BMG to American ISPs: You Can’t Escape Your Responsibilities…

BMG hits back against RCN and Windstream's declaratory judgments
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How safe is your copyright harbor?

BMG is striking back after two American internet ISPs tried to get a declaratory judgment for their cases against BMG. The companies in question are RCN and Windstream.

In June, RCN filed the declaratory judgment so that RCN can be found as not having contributorily infringed on any of BMG’s copyrights ahead of any possible lawsuits

Why now, RCN? Easy. This comes right after a US court ruled in favor of BMG, awarding it $25 million in damages. In the landmark case, BMG had argued that Cox was “failing to deal with correspondence from…anti-piracy agent Rightscorp.” Rightscorp is BMG’s anti-piracy enforcer and had demanded that Cox hand over specific customer information to see who was infringing on their copyrights. Since Cox failed to do so, then BMG told the court that they should be held liable for the infringement.

In the case, Cox had also hit back, labeling BMG’s muscle Rightscorp as just a copyright troll that liked scaring suspected file-shares into paying fines without even providing sufficient evidence that any infringement had actually taken place. Cox also argued that it was protected by copyright safe harbor laws. Judge O’Grady, however, blew Cox’s defense out of the water, after he ruled that Cox Communications was not entitled to a safe harbor defense.

What does BMG think of the move made by both RCN and Windstream? They believe both ISPs are just trying to “escape…responsibility.” Speaking to TorrentFreak, BMG said, “RCN appears to seek to resolve only its liability for past instances of infringement, but declaratory judgment actions are not the proper vehicle by which to do so.” They continued,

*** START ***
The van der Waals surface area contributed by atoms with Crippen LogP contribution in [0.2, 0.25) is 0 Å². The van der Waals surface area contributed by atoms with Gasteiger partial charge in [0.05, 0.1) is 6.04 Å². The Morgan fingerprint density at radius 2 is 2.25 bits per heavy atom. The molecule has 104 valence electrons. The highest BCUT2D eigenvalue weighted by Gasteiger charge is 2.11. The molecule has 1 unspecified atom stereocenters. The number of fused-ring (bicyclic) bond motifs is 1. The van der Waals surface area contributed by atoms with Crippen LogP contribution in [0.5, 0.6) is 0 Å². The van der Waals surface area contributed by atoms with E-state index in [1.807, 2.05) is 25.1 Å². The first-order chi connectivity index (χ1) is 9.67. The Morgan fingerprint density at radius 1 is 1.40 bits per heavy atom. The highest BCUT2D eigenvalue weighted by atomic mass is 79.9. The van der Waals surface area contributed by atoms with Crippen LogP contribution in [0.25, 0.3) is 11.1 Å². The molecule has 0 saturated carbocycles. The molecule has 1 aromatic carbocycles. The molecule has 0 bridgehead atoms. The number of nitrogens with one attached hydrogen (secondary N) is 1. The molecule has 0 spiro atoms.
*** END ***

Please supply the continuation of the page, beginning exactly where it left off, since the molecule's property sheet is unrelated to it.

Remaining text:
“Conversely, to the extent RCN seeks to immunize itself against liability for future infringement, there is no factual record on which to make such a decision. A Court cannot offer a declaratory judgment immunizing purely hypothetical future conduct from secondary liability for copyright infringement.”

BMG filing a motion to that these declaratory judgments complaints dismissed.

harbour image by manolo guijarro, licensed under Creative Commons Attribution 2.0 Generic (CC by 2.0)

2 Responses

  1. Graham

    The whole trial was a farce as Judge Grady refused to allow supporting evidence to be heard thus denying Cox a fair hearing. So now this will drag on costing taxpayers money.

    Rightscorp are a corrupt extortion company who have no interest in actually stopping piracy as that would render them unecessary, rather they want to see people pirate more so that they can try to get settlements out of them!

  2. FarePlay

    Of course the ISPs have to take responsibility for what gets streamed on their services. This entire notion that the internet deserves to work unlike every other legitimate business is lunacy. And while the internet presents a massive challenge for monitoring and policing without it we have total anarchy.

    The Cox hearing was hardly a farce, but rather a long overdue signal that online businesses are accountable.